What does Average vs. Median Home Price Mean?

At my office the other day, we were talking about whether a person should look at the median or the average when it comes to home prices and getting a clearer understanding of the market. I remembered back when I had to educate myself about what those two different terms meant. I had learned their definitions in college, but I had forgotten their meanings from disuse. Here is what I learned as I refreshed my memory. 

What is an “average” home price?

Finding the average price of a home in an area goes like this. Say you have 101 houses, all at different prices. You put the prices in a spreadsheet, and add the total of all of the prices together, then divide it by 101. That gives you an average price over the whole spread of homes. 

What is a “median” home price? 

On the other hand, if you want a median price, let’s take those same 101 houses and line them up from the least expensive to the most expensive. The median is the price of house number 51 in the lineup—the very middle house.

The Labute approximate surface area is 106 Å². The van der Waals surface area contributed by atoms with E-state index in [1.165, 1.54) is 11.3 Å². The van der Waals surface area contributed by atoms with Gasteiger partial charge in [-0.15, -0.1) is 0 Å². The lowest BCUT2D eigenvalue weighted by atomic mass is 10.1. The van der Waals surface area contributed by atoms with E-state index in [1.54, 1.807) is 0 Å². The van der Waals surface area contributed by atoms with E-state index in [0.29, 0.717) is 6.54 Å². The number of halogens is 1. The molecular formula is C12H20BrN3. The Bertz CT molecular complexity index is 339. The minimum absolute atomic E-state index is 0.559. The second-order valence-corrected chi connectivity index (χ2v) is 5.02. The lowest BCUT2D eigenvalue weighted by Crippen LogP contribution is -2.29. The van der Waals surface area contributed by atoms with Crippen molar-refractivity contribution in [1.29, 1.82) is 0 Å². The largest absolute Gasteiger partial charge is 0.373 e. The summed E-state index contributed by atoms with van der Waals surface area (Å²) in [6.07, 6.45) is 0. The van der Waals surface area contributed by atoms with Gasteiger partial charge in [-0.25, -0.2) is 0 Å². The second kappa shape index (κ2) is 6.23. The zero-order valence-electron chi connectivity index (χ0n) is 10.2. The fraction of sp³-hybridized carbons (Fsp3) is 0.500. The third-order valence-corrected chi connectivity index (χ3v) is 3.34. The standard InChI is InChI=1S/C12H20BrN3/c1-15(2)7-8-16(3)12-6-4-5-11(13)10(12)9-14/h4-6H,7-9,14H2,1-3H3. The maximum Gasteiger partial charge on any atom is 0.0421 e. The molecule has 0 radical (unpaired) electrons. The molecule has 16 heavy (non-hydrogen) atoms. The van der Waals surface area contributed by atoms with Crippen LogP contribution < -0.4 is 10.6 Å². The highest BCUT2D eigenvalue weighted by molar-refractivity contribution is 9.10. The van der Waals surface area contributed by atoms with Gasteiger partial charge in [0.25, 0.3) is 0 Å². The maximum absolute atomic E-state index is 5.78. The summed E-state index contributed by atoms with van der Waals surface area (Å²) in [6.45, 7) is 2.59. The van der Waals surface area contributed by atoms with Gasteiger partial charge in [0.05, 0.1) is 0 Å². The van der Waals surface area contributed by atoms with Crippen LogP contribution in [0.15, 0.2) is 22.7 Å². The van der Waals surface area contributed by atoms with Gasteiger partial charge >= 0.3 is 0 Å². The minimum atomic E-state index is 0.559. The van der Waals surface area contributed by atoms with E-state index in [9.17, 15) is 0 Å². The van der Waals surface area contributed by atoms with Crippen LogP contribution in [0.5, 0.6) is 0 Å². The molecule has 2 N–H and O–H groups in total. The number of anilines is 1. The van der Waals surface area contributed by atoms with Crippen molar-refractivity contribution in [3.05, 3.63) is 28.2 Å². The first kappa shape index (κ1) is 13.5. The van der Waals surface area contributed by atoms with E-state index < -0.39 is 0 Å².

For an even simpler way to view this, look at the image below.

In this image, you can see that if you add 1+2+3+4+5 = 15, and then if you divide it by five (the number of houses you are comparing) you get three. For the median, you just line them up, and the middle one is three. This image is definitely an oversimplification, but hopefully it helps see what each statistical method is doing.

When I look at statistics on housing, I prefer to use the median, and here is why. If there are a 101 people buying a home, I am curious about what is in the middle of that situation. There are equal numbers of homes on both sides of that middle. One thing about the average is that if there are a large number of luxury homes in a market (as with Washington County, Utah) those home prices can pull up the average by virtue of the higher values of the more expensive homes. If we get a big enough number of those expensive properties, we see averages that look much higher than many homes are actually priced. 

Occasionally it’s good to watch the average, too, though. For example, in a shifting market we can watch trends. If the average gets closer to the median, that could be a sign of shifting prices from higher to the middle or lower. So which one should you look at first? For me, I usually look at the median. Really, it’s up to you, and hopefully these median v. average notes have helped a little as you decide which to use.